When it comes to OEM partners, Dell is our first, globally and it still is a new relationship with two full quarters in. At all levels, across US, Europe, and Asia Pacific, we are engaged absolutely in lockstep- sales team to sales team in the field. Dell has a huge install base of traditional on- prem solutions that reaches this huge target market and all of their competitors are consistently pecking away at them from the outside. Dell EMC PowerProtect Backup Service is 100% OEM and powered by the Druva platform. This now gives Dell a very credible story of how they went from traditional on-premise to a cloud based software as a service offering while maintaining and protecting their customers without having them eroded away to these other vendor competitors.

We see many collaboration points, of course, as we continue to develop the product. SFDC from a Salesforce Sandbox Seeding point of view becomes a potential point of leverage. The relationship that we have with the ability to leverage VMware’s VMC product in terms of disaster recovery- be it on- premise or on cloud. The Druva Data Resiliency Cloud capability allows them to not only back up the virtual machine infrastructure into the Druva cloud platform, but as DR (Disaster Recovery) capability helps them move back up into a production workload back to on- premise. We become an enabler for these organizations. So, in short, now, as we go forward, you’ll start to see tighter integration from a security standards perspective. 

Question 7: IDC and other studies show that SMBs, particularly in APAC, are highly targeted by ransomware attackers. SMB companies depend on MSPs for security. How are you enabling MSPs to help recover their data after a ransomware attack? What about immutable backups and the 3-2-1 backup model? How does this fit into the Druva cyber resiliency cloud? 

Scott Morris: We do subscribe to the 3-2-1 backup model. But there are multiple availability zones in the cloud- multiple redundant copies of that. One must remember that today, malware and ransomware is becoming extremely clever. It’s not just the software that’s running around, its individuals and people that create the risk of a bad act getting in. So, when we think of a security to overlay that, we simply follow a zero trust security model, which means never trust anybody, always assuming that somebody is a bad actor. And, so with that sense of heightened security, it allows us to do some really interesting things.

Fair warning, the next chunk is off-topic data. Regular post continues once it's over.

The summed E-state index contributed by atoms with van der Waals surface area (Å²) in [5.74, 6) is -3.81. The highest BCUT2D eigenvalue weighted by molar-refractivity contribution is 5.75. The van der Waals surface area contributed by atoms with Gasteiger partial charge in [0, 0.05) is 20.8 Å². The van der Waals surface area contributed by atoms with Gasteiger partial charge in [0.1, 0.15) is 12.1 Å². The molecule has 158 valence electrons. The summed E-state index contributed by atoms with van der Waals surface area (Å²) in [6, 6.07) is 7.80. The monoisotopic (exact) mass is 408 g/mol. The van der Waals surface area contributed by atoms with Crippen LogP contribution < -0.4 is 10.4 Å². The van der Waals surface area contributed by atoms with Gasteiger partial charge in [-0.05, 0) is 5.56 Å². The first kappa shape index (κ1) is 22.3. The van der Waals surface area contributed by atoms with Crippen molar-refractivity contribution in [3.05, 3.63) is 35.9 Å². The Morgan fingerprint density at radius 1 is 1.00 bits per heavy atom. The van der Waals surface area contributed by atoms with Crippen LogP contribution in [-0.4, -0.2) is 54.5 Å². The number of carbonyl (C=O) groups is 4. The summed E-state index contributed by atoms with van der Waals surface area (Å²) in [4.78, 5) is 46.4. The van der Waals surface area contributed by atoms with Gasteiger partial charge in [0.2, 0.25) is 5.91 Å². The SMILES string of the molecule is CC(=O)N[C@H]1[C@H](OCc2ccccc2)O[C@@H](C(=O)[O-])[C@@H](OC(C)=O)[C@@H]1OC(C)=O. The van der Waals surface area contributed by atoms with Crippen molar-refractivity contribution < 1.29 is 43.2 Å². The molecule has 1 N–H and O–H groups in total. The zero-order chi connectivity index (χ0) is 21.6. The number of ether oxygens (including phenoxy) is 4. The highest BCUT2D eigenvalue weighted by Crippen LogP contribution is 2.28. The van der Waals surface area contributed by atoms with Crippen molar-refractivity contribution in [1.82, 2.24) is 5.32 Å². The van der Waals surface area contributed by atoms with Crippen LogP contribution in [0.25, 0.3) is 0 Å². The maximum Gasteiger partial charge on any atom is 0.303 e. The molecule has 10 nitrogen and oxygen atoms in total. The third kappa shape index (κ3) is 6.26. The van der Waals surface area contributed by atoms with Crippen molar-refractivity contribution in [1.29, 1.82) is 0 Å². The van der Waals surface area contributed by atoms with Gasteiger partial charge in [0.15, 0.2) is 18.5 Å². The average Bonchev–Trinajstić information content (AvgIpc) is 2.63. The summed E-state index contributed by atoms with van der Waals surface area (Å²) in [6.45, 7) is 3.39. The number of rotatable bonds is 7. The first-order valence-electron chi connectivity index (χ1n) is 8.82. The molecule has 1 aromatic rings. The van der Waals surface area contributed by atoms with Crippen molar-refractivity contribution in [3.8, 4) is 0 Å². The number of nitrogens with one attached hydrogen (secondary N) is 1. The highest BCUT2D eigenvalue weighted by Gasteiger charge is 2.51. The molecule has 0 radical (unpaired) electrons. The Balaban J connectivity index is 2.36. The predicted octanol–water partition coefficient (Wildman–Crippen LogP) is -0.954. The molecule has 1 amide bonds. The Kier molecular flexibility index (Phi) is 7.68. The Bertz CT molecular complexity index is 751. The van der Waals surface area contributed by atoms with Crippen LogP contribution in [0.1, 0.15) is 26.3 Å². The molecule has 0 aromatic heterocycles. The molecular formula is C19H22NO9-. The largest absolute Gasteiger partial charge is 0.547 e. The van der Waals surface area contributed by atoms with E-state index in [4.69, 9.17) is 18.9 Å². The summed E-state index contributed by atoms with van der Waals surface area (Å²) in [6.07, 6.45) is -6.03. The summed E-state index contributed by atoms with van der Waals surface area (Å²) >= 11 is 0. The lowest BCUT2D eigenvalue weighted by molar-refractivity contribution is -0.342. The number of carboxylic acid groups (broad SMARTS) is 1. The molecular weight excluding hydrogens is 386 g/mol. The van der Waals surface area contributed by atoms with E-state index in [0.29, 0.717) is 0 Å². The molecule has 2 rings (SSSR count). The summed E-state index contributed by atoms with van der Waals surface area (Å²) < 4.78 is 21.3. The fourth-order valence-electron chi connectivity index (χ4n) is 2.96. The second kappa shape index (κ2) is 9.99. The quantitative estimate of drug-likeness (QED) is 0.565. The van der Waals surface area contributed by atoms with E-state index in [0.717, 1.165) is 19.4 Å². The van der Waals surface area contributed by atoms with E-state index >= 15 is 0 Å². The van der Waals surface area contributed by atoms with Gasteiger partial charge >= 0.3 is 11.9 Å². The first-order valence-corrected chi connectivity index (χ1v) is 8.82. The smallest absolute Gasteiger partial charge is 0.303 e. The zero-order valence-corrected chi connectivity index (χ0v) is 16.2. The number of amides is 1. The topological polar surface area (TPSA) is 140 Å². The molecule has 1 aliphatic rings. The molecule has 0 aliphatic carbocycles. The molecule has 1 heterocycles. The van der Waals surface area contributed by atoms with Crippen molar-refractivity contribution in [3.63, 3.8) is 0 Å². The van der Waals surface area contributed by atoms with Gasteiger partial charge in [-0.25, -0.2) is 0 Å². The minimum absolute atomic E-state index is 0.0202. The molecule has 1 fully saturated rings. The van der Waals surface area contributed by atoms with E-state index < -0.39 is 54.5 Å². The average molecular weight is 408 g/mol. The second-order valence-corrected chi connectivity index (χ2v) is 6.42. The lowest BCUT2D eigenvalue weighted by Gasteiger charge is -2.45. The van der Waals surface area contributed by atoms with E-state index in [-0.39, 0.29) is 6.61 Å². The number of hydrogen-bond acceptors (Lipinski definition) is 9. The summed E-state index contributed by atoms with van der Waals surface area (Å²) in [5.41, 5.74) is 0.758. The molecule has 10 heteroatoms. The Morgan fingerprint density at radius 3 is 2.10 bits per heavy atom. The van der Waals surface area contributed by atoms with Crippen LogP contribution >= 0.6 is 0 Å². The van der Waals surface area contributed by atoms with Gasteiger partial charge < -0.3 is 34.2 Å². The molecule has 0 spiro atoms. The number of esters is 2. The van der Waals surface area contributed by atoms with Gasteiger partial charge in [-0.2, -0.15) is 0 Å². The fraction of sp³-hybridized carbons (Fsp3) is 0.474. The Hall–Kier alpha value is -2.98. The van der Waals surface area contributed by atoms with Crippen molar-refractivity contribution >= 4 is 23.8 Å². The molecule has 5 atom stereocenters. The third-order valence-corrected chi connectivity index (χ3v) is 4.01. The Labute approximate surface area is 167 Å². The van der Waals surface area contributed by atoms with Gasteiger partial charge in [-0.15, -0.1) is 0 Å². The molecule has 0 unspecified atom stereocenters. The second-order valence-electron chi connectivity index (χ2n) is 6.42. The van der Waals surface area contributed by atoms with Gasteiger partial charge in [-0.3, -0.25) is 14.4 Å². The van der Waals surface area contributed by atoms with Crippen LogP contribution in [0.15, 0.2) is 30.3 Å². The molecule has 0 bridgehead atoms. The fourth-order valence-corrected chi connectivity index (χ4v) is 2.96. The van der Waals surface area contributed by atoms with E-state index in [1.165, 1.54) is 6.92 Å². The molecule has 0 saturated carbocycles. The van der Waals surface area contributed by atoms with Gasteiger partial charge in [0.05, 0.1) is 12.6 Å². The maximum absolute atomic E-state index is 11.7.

Now, when it comes to encryption as a key capability, we have a general encryption capability that only allows the customer to de- encrypt their own data. We don’t see our customer’s data. The architecture and design of our platform only allows the customer with their key to see their own data. So, tomorrow even if a government came along and asked us to give us all of the records for company XYZ, it wouldn’t mean anything, because we couldn’t encrypt or de- encrypt it, even if we tried.

Even in the case of dual access (wherein two people have admin capabilities), our secure ops perspective catches some suspicious activity such as if one admin does a mass delete and we confirm the same with the secondary identified person. Druva has a failsafe, which means we need a secondary person in the organization to validate an activity or capability.

Bakshish Dutta: A 3-2-1 model indicates three copies of data on two different media and one copy off site. To deploy this kind of architecture and if it is on- premise, then the customer has to invest a lot of hardware and a lot more to make things work. And, if an MSP is doing it, then too there’s a lot of effort and investment of time and putting things together. Now, we offer our SaaS on AWS and the way we architect our solution is that we ensure that the data that’s backed up to the cloud is stored in multiple regions and we move some unique blocks of data to the cloud making the backup process secure.

It is truly a 3-2-1 backup model and the ease for MSP is that there is no need to re-invent or establish another or to do anything at all, to make it 3-2-1 compliant. Our software also detects anomalous behavior and more importantly we also recently introduced a ransomware recovery module. What this essentially does is that it ensures that ransomware cannot be executed even while storing an infected backup copy on the cloud. So your secondary copies are always safe. In addition, we also have the capability to scan the backup data which allows us to go to the customer and inform them about a possible ransomware manifestation within their environment.

We ensure that in case a customer’s primary data gets infected, the secondary will not because the data with us is air gapped and on another cloud. We can build a golden copy of the snapshot with which the customer can restore faster and thereby get back to business faster.

Question 8: How do you leverage next gen Tech’s like AI to address security issues?

Scott Morris: We have a strong AL and ML focus. We use it when detecting anomalous behavior. We are also looking at patent matching technologies to apply to things like governance and compliance. So if you think of GDPR or personal information policies that are implemented by governments around the world, we’re able to look for information in the background. This helps us to be able to drive alerts and it was again using API’s that plug into either your security alert platforms. We’re looking for patterns and analyse these patterns of behaviour. 

Bakshish Dutta: One of the key problems that customers face is also that they keep backing a lot of data and they don’t really know the data that they’re backing up or how frequently they are accessing it. There is a need to understand the composition of that data that is stored on the cloud and we can give these insights to the customer so that they are aware if they are not really accessing the data. The customer can also think of either taking the data off or pushing it out to archival so that the cost goes down and we take the same cost benefits.